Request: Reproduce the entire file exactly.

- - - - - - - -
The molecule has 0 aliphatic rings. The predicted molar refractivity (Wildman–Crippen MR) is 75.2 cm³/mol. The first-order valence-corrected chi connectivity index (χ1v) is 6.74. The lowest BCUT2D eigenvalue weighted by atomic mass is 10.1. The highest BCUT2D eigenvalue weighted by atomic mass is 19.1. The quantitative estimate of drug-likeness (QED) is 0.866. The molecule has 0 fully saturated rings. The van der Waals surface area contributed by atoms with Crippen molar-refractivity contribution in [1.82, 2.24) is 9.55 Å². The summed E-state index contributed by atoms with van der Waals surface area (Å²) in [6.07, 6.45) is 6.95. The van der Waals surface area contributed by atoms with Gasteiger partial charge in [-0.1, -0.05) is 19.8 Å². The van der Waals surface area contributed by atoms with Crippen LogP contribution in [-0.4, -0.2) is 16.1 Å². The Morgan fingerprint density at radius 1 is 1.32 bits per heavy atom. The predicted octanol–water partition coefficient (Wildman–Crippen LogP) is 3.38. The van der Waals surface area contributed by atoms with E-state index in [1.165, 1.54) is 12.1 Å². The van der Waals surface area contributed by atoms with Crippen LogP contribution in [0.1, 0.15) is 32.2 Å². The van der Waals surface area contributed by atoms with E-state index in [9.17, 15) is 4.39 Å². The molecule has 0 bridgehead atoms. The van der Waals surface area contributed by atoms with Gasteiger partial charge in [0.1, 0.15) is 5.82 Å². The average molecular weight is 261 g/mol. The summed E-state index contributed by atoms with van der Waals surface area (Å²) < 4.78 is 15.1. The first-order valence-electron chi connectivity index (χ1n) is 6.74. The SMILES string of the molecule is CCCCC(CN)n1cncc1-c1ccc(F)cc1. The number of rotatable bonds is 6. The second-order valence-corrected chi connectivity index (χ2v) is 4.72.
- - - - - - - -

The molecule has 0 aliphatic rings. The predicted molar refractivity (Wildman–Crippen MR) is 75.2 cm³/mol. The first-order valence-corrected chi connectivity index (χ1v) is 6.74. The lowest BCUT2D eigenvalue weighted by atomic mass is 10.1. The highest BCUT2D eigenvalue weighted by atomic mass is 19.1. The quantitative estimate of drug-likeness (QED) is 0.866. The molecule has 0 fully saturated rings. The van der Waals surface area contributed by atoms with Crippen molar-refractivity contribution in [1.82, 2.24) is 9.55 Å². The summed E-state index contributed by atoms with van der Waals surface area (Å²) in [6.07, 6.45) is 6.95. The van der Waals surface area contributed by atoms with Gasteiger partial charge in [-0.1, -0.05) is 19.8 Å². The van der Waals surface area contributed by atoms with Crippen LogP contribution in [-0.4, -0.2) is 16.1 Å². The Morgan fingerprint density at radius 1 is 1.32 bits per heavy atom. The predicted octanol–water partition coefficient (Wildman–Crippen LogP) is 3.38. The van der Waals surface area contributed by atoms with E-state index in [1.165, 1.54) is 12.1 Å². The van der Waals surface area contributed by atoms with Crippen LogP contribution in [0.1, 0.15) is 32.2 Å². The van der Waals surface area contributed by atoms with E-state index in [9.17, 15) is 4.39 Å². The molecule has 0 bridgehead atoms. The van der Waals surface area contributed by atoms with Gasteiger partial charge in [0.1, 0.15) is 5.82 Å². The average molecular weight is 261 g/mol. The summed E-state index contributed by atoms with van der Waals surface area (Å²) < 4.78 is 15.1. The first-order valence-electron chi connectivity index (χ1n) is 6.74. The SMILES string of the molecule is CCCCC(CN)n1cncc1-c1ccc(F)cc1. The number of rotatable bonds is 6. The second-order valence-corrected chi connectivity index (χ2v) is 4.72.